Consumer fraud takes many forms, but one of the most egregious kinds of consumer fraud involves targeting elderly individuals who may be particularly vulnerable to illegal sales tactics.
That was the claim in a recently settled consumer fraud lawsuit in Arizona. According to the state Attorney General's Office, Phoenix-based Going Green Solar misled customers -- in particular, senior citizens -- to think that the company's solar energy systems would reduce the customers' utility bills. In reality, though, the purchased equipment did not lead to the promised savings, and some customers even saw their utility costs increase.
The settlement states that Going Green used phone calls and in-home presentations to pressure customers into buying the company's products. Going Green was found to have violated the federal do-not-call list and made false promises with the use of "deceptive graphs, worksheets and pictures."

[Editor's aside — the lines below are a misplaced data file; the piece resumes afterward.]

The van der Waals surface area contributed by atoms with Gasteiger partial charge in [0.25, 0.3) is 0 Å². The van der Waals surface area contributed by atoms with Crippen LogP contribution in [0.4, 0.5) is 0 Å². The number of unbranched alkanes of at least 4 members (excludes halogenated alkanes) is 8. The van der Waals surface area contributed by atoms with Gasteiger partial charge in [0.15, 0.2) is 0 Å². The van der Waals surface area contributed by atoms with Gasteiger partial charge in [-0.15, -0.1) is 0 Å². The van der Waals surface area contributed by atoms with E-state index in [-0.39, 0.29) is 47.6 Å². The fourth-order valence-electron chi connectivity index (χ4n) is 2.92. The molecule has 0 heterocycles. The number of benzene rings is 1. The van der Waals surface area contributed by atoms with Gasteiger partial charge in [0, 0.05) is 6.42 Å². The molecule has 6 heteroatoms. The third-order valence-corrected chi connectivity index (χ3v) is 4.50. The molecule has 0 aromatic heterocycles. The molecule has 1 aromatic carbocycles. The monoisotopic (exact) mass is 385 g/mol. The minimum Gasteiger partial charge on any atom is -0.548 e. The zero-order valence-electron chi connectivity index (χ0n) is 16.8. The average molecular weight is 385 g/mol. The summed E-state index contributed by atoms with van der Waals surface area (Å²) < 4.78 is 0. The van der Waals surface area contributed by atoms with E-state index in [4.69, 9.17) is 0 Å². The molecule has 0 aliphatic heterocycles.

As part of the settlement, Going Green's owners admitted to the fraud and agreed to settle the case with a total payment of up $111,000 to customers. The president of the company is also expected to pay $17,000 in attorneys' fees and up to $120,000 in fines.
The settlement requires the company to revise its sales presentations and telemarketing language, and is restricted from advertising that Going Green products can reduce energy costs by a certain percentage unless there is quantifiable proof of such a reduction.
An article in The Arizona Republic has more on this and another case of consumer fraud involving false advertising and solar energy.
The attorneys of Shepherd, Finkelman, Miller & Shah handle consumer fraud and trade regulation cases involving false advertising, price-fixing, monopolization and unfair and deceptive trade practices. If you would like to learn more about these matters, then our trade regulation overview is a good place to start.